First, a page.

Bieber’s Back, and Bieber’s Desperate


Repost on Bieber's account from a fan page.

Brooke Heath, Writer

As of late, a new song has swept the nation with toxic desperation leaking from its every lyric. Justin Bieber’s “Yummy” has risen in the charts, debuting as number two on the Billboard Hot 100. Though this happened at the debut of the song, Bieber quickly realized it would take some effort to stay in the top, for people were not taking a liking to his song. In fact, many were in great opposition to it. 

Bieber became desperate and hastily began to get many sponsored ads through Youtube and Spotify. Personally, I have received even an email from Youtube about Justin Bieber’s new song, though I do not listen to any music relevant to Bieber’s music. Usually, ads on Youtube are tailored to what you listen to, and you do not receive ads through email. Bieber most likely paid a lot of money to get these ads pushed out. 

In a class survey, many students said they got many ads, one student, Aaron Michaels, even saying he got “about 12 in the past two weeks. Mostly on Youtube and Twitter.” Another student, Carmen Fury, got “at least 20.” 

Bieber even reposted a post from a fan account, though now deleted from both the fan account and his own, stating “create a playlist with yummy on repeat and stream it. Don’t mute it! Play it at a low volume. Let it play while you sleep. If you are not from the U.S. You can Download a VPN app, set the VPN to U.S., and then create a spotify account.” On a fan account, this would just be a creepy follower, but the fact he reposted it screams desperate.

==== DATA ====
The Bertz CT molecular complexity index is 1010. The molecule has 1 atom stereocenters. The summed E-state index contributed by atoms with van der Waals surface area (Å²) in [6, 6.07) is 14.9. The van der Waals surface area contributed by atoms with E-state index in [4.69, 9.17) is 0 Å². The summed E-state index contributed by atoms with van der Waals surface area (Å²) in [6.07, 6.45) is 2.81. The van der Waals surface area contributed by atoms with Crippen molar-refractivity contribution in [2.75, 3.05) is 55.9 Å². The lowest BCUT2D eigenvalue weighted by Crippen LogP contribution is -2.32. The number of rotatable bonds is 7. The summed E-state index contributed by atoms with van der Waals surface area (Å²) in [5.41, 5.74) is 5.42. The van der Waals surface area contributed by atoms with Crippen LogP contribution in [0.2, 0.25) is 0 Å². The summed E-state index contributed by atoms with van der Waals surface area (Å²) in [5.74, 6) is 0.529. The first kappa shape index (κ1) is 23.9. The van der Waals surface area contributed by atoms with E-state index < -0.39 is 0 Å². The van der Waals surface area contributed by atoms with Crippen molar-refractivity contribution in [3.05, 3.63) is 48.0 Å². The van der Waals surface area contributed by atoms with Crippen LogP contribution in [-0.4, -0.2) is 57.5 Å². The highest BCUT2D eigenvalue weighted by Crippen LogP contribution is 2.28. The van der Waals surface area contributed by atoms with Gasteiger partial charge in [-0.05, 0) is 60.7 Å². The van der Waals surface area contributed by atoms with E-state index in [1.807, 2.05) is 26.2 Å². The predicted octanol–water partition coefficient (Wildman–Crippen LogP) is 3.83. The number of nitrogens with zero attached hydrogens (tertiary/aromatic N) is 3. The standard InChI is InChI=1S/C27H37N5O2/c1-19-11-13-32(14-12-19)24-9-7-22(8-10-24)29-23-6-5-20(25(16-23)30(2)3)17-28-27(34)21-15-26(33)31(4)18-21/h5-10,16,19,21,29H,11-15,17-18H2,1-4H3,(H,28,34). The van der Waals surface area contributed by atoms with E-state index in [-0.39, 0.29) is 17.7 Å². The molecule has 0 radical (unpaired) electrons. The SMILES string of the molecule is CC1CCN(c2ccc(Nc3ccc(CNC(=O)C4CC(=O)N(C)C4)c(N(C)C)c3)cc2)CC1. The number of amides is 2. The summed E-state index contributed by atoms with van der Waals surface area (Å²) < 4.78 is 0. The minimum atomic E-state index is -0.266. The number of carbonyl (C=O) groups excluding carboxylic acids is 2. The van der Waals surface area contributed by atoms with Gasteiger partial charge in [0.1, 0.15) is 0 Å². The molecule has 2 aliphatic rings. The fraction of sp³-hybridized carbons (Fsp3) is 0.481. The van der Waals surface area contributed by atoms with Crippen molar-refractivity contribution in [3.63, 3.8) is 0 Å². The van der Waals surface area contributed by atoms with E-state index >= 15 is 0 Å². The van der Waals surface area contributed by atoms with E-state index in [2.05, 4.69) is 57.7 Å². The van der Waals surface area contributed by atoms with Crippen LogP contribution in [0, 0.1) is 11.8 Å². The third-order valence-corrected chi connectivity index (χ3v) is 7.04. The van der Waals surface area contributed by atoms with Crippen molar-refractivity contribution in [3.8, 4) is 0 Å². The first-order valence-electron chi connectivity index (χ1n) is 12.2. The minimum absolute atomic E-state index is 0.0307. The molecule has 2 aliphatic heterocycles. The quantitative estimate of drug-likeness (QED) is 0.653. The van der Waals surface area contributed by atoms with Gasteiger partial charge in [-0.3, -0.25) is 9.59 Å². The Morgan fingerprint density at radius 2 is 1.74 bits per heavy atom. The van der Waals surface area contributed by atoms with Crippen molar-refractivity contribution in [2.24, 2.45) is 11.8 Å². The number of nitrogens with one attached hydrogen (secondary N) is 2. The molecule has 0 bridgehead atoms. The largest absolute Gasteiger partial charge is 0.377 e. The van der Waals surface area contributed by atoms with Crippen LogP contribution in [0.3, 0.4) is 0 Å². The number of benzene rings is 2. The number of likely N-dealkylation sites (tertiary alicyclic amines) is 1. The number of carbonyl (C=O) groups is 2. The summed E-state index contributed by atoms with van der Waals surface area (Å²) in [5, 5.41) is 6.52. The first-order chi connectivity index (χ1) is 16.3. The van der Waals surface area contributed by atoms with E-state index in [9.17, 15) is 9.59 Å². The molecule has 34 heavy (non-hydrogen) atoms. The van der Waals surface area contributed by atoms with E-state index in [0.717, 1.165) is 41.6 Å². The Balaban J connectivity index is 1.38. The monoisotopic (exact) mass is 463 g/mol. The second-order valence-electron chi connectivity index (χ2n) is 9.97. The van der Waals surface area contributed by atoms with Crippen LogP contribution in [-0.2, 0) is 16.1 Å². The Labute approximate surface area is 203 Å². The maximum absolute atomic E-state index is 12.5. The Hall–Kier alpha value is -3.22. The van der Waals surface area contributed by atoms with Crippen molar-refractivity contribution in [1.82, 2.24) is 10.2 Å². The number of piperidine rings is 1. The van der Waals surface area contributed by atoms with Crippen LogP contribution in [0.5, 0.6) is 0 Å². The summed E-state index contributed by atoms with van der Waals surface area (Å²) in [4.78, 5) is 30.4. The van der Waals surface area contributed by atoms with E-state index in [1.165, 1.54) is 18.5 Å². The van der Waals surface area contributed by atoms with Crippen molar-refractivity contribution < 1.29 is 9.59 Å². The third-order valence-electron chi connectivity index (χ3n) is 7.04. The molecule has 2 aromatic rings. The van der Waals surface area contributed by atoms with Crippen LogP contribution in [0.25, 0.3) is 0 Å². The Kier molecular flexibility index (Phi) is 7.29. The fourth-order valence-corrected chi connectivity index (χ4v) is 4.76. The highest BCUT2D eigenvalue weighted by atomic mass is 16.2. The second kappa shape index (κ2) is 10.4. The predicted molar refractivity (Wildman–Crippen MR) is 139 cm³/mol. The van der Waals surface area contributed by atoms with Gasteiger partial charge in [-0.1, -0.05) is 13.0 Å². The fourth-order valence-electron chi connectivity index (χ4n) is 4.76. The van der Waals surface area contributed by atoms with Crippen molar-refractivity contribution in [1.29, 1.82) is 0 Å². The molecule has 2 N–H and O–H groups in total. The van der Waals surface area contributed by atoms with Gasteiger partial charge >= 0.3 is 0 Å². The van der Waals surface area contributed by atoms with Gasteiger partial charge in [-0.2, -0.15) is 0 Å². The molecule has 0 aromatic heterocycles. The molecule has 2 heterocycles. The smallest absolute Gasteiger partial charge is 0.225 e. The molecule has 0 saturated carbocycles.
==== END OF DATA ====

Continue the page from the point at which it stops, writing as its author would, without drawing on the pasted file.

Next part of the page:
In the survey, when asked for her opinion, one sophomore, Ella Shiermeyer, stated that “it is quite disappointing that this is what he chose to come back with after his last album, ‘Purpose.’ He tried to stay relevant, but I found it rather odd.” Many students appear to have enjoyed his past album but were let down by his new song. 

Nonetheless, these actions are not far from what other artists do to stay relevant yet do not get as much hate for. If the song was actually decent, or people actually were fans of Bieber, this would not be seen as such a tragic mess.The final question that all of us wonder, though, is after all of this desperate advertising and nightmarish cotton candy pink hair is, “How does he has a wife?”